As shown in FIG. 8, when a quad patch (TLEFT, TRIGHT, BLEFT, BRIGHT) 604 is fed into the tessellator, a new vertex 618 which is denoted ‘MID’ is formed at the center of the quad (block 804), i.e. at domain space coordinates (0.5,0.5), and the vertex TF for the new MID vertex is calculated (in block 806) to be:

MID.TF=MEAN(TLEFT.TF,TRIGHT.TF,BLEFT.TF,BRIGHT.TF) (2)

where MID.TF is the vertex TF of the MID vertex, TLEFT.TF is the vertex TF of the TLEFT vertex etc. All five tessellation factors (i.e. TLEFT.TF, TRIGHT.TF, BRIGHT.TF, BLEFT.TF and MID.TF) are then reduced by the parameter INTERVAL (i.e. by subtracting INTERVAL where log base 2 notation is used) as some tessellation has occurred (block 808).

Four triangle patches (MID, TLEFT, TRIGHT) 612, (MID, TRIGHT, BRIGHT) 613, (MID, BRIGHT, BLEFT) 614 and (MID, BLEFT, TLEFT) 615 are then formed (block 810) and it is these triangle patches which are tessellated using the tessellation algorithm (in block 506) as described below.

FIG. 9 is a flow diagram of the recursive application of an algorithm to each of the three or four triangle patches output by the preprocessing stage and this can be described with reference to the triangles shown in FIG. 10. As shown in FIG. 10, a triangle patch is an ordered set of three vertices (TOP, RIGHT, LEFT) in a clockwise direction. Note that the first vertex is always the “TOP” vertex and for an initial triangle patch (as output by the preprocessing stage) this ‘TOP’ vertex corresponds to the ‘MID’ vertex 608, 618 which is added during the preprocessing (blocks 704, 804).

As shown in FIG. 9, given a triangle patch 1000 (which in the first iteration is initial patch 900) tessellation occurs if and only if

LEFT.TF>THRES or RIGHT.TF>THRES (3)

where LEFT.TF is the vertex TF of the LEFT vertex and RIGHT.TF is the vertex TF of the RIGHT vertex (‘Yes’ in block 902).

If LEFT.TF>THRES or RIGHT.TF>THRES (‘Yes’ in block 902), a new vertex MID 1002 is formed (in block 904) which divides the edge LEFT>RIGHT in domain space (indicated by arrow 1004) into two parts. The vertex tessellation factor for the new MID vertex is then calculated (in block 906) to be:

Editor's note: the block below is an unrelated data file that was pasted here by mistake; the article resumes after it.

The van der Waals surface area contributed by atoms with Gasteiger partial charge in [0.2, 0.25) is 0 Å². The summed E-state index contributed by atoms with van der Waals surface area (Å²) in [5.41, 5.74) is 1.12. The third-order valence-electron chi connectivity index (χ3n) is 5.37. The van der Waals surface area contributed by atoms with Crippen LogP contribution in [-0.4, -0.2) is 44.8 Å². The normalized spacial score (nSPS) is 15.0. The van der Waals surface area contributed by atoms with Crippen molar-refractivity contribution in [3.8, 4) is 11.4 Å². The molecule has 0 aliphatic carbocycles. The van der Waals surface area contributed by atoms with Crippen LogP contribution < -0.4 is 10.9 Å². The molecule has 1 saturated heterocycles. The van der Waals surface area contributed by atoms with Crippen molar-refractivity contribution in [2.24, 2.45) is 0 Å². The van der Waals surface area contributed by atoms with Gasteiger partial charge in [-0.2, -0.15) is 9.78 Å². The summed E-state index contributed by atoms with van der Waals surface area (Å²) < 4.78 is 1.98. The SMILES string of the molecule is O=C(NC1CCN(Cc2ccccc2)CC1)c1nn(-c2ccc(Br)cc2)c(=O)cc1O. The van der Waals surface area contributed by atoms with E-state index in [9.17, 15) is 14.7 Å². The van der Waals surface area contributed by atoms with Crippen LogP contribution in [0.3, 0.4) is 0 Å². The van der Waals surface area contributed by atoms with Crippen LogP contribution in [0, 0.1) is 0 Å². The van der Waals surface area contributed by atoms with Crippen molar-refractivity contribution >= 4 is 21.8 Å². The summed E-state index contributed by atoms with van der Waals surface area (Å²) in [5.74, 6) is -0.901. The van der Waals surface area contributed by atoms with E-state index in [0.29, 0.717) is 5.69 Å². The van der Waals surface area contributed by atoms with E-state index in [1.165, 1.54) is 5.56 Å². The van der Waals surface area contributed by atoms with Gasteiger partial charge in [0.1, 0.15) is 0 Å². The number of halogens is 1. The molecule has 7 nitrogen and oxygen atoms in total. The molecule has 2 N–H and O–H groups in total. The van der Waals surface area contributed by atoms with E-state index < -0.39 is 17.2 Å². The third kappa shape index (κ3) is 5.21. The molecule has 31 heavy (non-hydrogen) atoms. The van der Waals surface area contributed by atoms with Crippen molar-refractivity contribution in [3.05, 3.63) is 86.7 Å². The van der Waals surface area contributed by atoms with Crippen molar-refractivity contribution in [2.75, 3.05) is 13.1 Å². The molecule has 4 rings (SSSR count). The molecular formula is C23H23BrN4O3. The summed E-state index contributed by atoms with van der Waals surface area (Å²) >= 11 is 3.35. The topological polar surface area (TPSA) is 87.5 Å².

MID.TF=MEAN(LEFT.TF,RIGHT.TF) (4)

where MID.TF is the vertex TF of the MID vertex, LEFT.TF is the vertex TF of the LEFT vertex and RIGHT.TF is the vertex TF of the RIGHT vertex. For convention the vertices LEFT and RIGHT which define the edge which MID subdivides are denoted the “parents” of MID.

In many examples, the new vertex MID is added as the bisector as the edge LEFT>RIGHT in domain space. However, in other examples, the new vertex MID may be added at a position which is on the edge LEFT>RIGHT in domain space but which does not exactly bisect it. In various examples, the position of MID along the edge may be weighted, e.g. using the vertex TFs of the parent vertices.

Two sub triangle patches (MID, LEFT, TOP) 1006 and (MID, TOP, RIGHT) 1008 are formed (blocks 908 and 910) and all tessellation factors in each triangle patch 1006, 1008 are reduced by the parameter INTERVAL (block 912, i.e. by subtracting INTERVAL where log base 2 notation is used). The method then recurses on each of these patches. When performing the method on a triangle patch created in block 908 or block 910 the ‘TOP’ vertex corresponds to the ‘MID’ vertex 1002 which was added (in block 904) to create the patch and this will be different to the ‘TOP’ vertex of the parent patch (e.g. patch 1000 can be considered the parent of patches 1006 and 1008 and the ‘TOP’ vertex 1010 of 1000 is not the same as the ‘TOP’ vertex 1002 of each of patches 1006 and 1008).